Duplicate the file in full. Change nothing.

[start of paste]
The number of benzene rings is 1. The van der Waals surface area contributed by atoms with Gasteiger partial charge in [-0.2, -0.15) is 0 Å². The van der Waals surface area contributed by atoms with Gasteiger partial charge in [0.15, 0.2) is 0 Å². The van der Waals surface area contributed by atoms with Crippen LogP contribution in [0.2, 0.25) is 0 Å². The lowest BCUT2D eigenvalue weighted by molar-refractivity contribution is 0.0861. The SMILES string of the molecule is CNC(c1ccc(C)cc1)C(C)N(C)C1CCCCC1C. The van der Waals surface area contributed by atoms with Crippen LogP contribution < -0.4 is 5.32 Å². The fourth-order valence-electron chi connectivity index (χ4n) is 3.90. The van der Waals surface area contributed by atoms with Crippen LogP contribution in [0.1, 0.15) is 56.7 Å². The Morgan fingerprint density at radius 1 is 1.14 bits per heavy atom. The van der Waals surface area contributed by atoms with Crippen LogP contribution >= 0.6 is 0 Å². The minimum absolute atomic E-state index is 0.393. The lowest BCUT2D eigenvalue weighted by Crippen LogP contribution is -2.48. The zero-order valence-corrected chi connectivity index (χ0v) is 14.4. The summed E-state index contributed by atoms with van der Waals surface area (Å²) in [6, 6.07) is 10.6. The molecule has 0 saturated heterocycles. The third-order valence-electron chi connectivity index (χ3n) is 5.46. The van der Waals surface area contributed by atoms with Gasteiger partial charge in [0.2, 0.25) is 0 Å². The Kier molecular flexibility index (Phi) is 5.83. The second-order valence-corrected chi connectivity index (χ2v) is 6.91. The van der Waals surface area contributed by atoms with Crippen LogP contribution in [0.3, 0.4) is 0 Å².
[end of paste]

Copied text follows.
The number of benzene rings is 1. The van der Waals surface area contributed by atoms with Gasteiger partial charge in [-0.2, -0.15) is 0 Å². The van der Waals surface area contributed by atoms with Gasteiger partial charge in [0.15, 0.2) is 0 Å². The van der Waals surface area contributed by atoms with Crippen LogP contribution in [0.2, 0.25) is 0 Å². The lowest BCUT2D eigenvalue weighted by molar-refractivity contribution is 0.0861. The SMILES string of the molecule is CNC(c1ccc(C)cc1)C(C)N(C)C1CCCCC1C. The van der Waals surface area contributed by atoms with Crippen LogP contribution < -0.4 is 5.32 Å². The fourth-order valence-electron chi connectivity index (χ4n) is 3.90. The van der Waals surface area contributed by atoms with Crippen LogP contribution in [0.1, 0.15) is 56.7 Å². The Morgan fingerprint density at radius 1 is 1.14 bits per heavy atom. The van der Waals surface area contributed by atoms with Crippen LogP contribution >= 0.6 is 0 Å². The minimum absolute atomic E-state index is 0.393. The lowest BCUT2D eigenvalue weighted by Crippen LogP contribution is -2.48. The zero-order valence-corrected chi connectivity index (χ0v) is 14.4. The summed E-state index contributed by atoms with van der Waals surface area (Å²) in [6, 6.07) is 10.6. The molecule has 0 saturated heterocycles. The third-order valence-electron chi connectivity index (χ3n) is 5.46. The van der Waals surface area contributed by atoms with Gasteiger partial charge in [0.2, 0.25) is 0 Å². The Kier molecular flexibility index (Phi) is 5.83. The second-order valence-corrected chi connectivity index (χ2v) is 6.91. The van der Waals surface area contributed by atoms with Crippen LogP contribution in [0.3, 0.4) is 0 Å².